JAK inhibitors have shown efficacy across several conditions due to the number and role of cytokines in the pathogenesis of these conditions, one expert says.
Unlike nearly any other single class of medicine, Janus kinase (JAK) inhibitors will be broadly used in dermatology, predicts Brett King, M.D., Ph.D., associate professor of dermatology at Yale School of Medicine, New Haven, Conn.
“Although the tumor necrosis factor (TNF)-alpha inhibitors have been wildly successful in medicine, their use in dermatology has been largely limited to psoriasis,” Dr. King says. “Even with the recent expanded use of adalimumab for hidradenitis suppurativa, it is still a relatively small number of patients in our clinics who are taking TNF-alpha inhibitors.”
In contrast, JAK inhibitors will show efficacy for the treatment of alopecia areata, vitiligo, atopic dermatitis, morphea, granuloma annulare and sarcoidosis, pruritus, lichen planus and psoriasis, according to Dr. King, who spoke at the 2019 Fall Clinical Dermatology Conference.
Currently, there are no JAK inhibitors approved by the U.S. Food and Drug Administration (FDA) for a dermatologic condition. However, Dr. King predicts the first approval within the next one to two years.
“It is a race between Eli Lilly’s baricitinib, Pfizer’s abrocitinib and AbbVie’s upadacitinib for the indication of atopic dermatitis,” he says.
All three medications are oral.
“In fact, the majority of JAK inhibitors in clinical trials in dermatology at this time are oral,” Dr. King says. “A role exists, however, for topical JAK inhibitors.”
For example, provocative phase 2 clinical trial results using ruxolitinib (Jakafi, Incyte) cream for atopic dermatitis “is showing efficacy that rivals triamcinolone 0.1% cream, a mid-potency topical steroid,” Dr. King says.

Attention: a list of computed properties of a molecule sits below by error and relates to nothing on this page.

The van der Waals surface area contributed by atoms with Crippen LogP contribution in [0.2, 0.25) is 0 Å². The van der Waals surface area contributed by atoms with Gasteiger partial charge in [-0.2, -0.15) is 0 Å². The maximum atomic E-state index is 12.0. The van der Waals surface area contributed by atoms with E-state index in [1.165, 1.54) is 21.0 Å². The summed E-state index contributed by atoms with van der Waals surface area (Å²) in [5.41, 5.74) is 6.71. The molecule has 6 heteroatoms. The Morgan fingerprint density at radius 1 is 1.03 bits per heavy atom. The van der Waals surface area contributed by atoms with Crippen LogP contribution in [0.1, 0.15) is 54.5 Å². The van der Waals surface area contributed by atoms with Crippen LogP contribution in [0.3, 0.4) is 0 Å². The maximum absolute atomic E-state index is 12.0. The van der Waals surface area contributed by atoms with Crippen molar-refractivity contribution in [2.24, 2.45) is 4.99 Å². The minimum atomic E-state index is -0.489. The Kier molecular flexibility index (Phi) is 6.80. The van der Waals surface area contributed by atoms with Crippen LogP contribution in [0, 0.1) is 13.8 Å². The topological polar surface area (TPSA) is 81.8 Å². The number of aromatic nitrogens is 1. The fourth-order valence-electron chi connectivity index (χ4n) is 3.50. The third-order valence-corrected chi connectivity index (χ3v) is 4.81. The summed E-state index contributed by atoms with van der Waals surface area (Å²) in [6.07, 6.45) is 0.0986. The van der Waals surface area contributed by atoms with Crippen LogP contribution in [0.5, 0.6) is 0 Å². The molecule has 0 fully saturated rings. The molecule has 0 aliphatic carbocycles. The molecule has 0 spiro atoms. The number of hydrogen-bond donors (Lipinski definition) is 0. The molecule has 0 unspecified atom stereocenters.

In addition, ruxolitinib cream is showing effectiveness in treating vitiligo.
The reason JAK inhibitors are effective across several conditions is due to the role of cytokines in pathogenesis of these conditions. Over 50 cytokines signal through the JAK-Signal Transducer and Activator of Transcription (STAT) pathway.
“Hence, a single mechanism of action, that is inhibiting the JAK-STAT pathway, can target numerous diseases,” Dr. King says.
Dr. King says the efficacy of JAK inhibitors in dermatologic diseases is often “outstanding” and that the safety profile seems good, based on clinical trials in dermatology to date.
“However, JAK inhibitors outside of dermatology have a black box warning,” he says. “The safety of this drug class for rhuematologic disease may not be the same as the safety signal in dermatology, where patients are often otherwise healthy and not taking myriad other medications.”
Still, it is possible that these medications will have a black box warning for dermatologic conditions, according to Dr. King, but it could be a class label as opposed to a label borne of clinical trial results in dermatology.
Dr. King is a consultant and investigator and has served on advisory boards for several pharmaceutical companies developing JAK inhibitors for dermatology.